"I am drinking, you are drinking."
Translation:Ich trinke, du trinkst.
if you want to be complete correct: "i am drinking, you are drinking" is present continuous. i am german and i have learned, that the ing-form is something i do right now. so i am drinking right now. this means "ich bin gerade am trinken." if i say "i drink" then it says "ich trinke". this is something i do often, or generally. "i often drink" "ich trinke oft" but "now i am drinking" "jetzt gerade bin ich am trinken". (this is very difficult, bin i hope you understand what i am saying)
trinkst is used when the subject is du -- du trinkst = you are drinking (when speaking to one person)
trinkt is used when the subject is one of er, sie, es or ihr or a singular noun -- der Junge trinkt "the boy is drinking", ihr trinkt "you are drinking" (when speaking to several people at once), er trinkt "he is drinking".
German does not have a continuous aspect. See the final section of the tips and notes for the first unit: https://www.duolingo.com/skill/de/Basics-1/tips-and-notes
English needs a helping verb to form the present continuous tense; you have to say "I am drinking".
But when you translate that into German's present tense, it's just a single word: ich trinke. No helping verb needed or possible.
Similarly, "you are drinking" is du trinkst.
You cannot translate word for word because German grammar is not the same as English grammar.
Please always read the tips and notes before starting a new unit -- they explain things such as this.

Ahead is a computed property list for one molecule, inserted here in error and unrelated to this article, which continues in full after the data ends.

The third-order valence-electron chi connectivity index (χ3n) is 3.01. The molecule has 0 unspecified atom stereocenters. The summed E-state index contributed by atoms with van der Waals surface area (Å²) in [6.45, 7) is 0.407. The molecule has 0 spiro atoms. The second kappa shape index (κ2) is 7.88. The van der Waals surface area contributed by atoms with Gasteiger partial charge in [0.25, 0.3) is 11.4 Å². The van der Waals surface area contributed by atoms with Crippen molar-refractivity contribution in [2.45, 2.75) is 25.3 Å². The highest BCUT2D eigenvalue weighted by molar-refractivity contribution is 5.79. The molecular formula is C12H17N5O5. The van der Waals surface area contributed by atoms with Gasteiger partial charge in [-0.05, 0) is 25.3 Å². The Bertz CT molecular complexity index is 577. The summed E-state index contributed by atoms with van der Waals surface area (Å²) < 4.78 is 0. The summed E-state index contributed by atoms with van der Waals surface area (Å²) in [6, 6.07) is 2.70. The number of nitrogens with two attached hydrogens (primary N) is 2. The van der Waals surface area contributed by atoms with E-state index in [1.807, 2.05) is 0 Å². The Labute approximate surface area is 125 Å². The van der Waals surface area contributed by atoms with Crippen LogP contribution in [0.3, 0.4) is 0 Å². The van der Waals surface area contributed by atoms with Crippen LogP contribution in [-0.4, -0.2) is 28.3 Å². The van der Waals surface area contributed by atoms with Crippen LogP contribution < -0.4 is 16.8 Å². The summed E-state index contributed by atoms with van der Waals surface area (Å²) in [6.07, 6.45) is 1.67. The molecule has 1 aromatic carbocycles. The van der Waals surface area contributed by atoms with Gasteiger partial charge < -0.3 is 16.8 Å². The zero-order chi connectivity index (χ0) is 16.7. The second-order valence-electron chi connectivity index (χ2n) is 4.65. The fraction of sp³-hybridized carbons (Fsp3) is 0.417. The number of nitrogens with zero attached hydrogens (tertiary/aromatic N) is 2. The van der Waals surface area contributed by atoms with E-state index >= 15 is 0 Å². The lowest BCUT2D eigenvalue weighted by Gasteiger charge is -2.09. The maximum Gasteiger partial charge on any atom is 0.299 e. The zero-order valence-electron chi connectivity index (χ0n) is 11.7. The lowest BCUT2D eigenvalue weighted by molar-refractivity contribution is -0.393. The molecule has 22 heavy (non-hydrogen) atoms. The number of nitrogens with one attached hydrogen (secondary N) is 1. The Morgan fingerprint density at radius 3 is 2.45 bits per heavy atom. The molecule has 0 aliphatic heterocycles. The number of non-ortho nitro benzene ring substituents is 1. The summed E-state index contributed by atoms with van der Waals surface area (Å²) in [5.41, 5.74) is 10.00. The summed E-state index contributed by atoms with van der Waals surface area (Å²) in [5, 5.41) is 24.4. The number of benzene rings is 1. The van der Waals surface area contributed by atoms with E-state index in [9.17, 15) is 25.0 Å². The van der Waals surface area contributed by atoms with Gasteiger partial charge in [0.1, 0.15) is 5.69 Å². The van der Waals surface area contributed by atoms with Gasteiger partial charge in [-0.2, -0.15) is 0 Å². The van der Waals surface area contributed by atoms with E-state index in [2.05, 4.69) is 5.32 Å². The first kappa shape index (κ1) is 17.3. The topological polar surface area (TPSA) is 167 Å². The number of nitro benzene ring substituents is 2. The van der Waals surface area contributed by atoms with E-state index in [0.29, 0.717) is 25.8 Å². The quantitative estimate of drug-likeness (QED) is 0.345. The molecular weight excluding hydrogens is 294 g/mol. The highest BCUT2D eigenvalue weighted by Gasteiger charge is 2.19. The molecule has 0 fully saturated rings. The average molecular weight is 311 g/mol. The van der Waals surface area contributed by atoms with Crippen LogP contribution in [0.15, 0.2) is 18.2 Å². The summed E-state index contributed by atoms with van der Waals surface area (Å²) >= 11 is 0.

They're not available on mobile apps for German, only on the website https://www.duolingo.com/ . Click on a lesson unit and then on the lightbulb:
doesn't "trinken" mean are drinking?
trinken is the verb form for wir and sie (they) -- so "we are drinking is wir trinken and "they are drinking" is sie trinken*.
But here, the subject is not wir or sie; it's either du (if "you" refers to one person) or ihr (if "you" refers to several people). So the verb form has to be either du trinkst or ihr trinkt.
You can't always translate "are drinking" into the same verb form, because German does not use the same verb form for "you" as it does for "we" or "they".
What's the difference between ihr and du?
Use du when you are speaking to one person whom you know well.
Use ihr when you are speaking to several people at once whom you know well.
They are both informal, but one is singular and the other is plural -- like the difference between "I" and "we" or between "he" and "they".
why is du correct and not ihr?
They are both correct, since "you" in English is ambiguous.
Just remember to use the right verb form for each subject, e.g. du trinkst with -st but ihr trinkt with -t.